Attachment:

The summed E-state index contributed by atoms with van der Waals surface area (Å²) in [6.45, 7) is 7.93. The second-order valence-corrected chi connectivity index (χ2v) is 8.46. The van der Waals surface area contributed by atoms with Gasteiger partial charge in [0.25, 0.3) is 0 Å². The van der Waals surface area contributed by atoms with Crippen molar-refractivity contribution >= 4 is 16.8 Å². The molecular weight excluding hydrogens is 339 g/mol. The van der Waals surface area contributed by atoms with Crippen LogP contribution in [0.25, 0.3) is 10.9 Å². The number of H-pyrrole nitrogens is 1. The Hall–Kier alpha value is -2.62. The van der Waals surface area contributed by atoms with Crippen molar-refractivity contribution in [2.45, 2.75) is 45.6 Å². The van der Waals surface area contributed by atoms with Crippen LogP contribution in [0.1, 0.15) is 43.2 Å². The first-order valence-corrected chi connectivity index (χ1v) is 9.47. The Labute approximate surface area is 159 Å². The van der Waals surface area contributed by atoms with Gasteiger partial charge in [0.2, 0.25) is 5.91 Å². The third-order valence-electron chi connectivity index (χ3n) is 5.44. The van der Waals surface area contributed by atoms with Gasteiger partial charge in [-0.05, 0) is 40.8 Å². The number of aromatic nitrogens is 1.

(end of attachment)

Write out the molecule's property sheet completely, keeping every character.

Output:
The summed E-state index contributed by atoms with van der Waals surface area (Å²) in [6.45, 7) is 7.93. The second-order valence-corrected chi connectivity index (χ2v) is 8.46. The van der Waals surface area contributed by atoms with Gasteiger partial charge in [0.25, 0.3) is 0 Å². The van der Waals surface area contributed by atoms with Crippen molar-refractivity contribution >= 4 is 16.8 Å². The molecular weight excluding hydrogens is 339 g/mol. The van der Waals surface area contributed by atoms with Crippen LogP contribution in [0.25, 0.3) is 10.9 Å². The number of H-pyrrole nitrogens is 1. The Hall–Kier alpha value is -2.62. The van der Waals surface area contributed by atoms with Crippen molar-refractivity contribution in [2.45, 2.75) is 45.6 Å². The van der Waals surface area contributed by atoms with Crippen LogP contribution in [0.1, 0.15) is 43.2 Å². The first-order valence-corrected chi connectivity index (χ1v) is 9.47. The Labute approximate surface area is 159 Å². The van der Waals surface area contributed by atoms with Gasteiger partial charge in [0.2, 0.25) is 5.91 Å². The third-order valence-electron chi connectivity index (χ3n) is 5.44. The van der Waals surface area contributed by atoms with Gasteiger partial charge in [-0.05, 0) is 40.8 Å². The number of aromatic nitrogens is 1.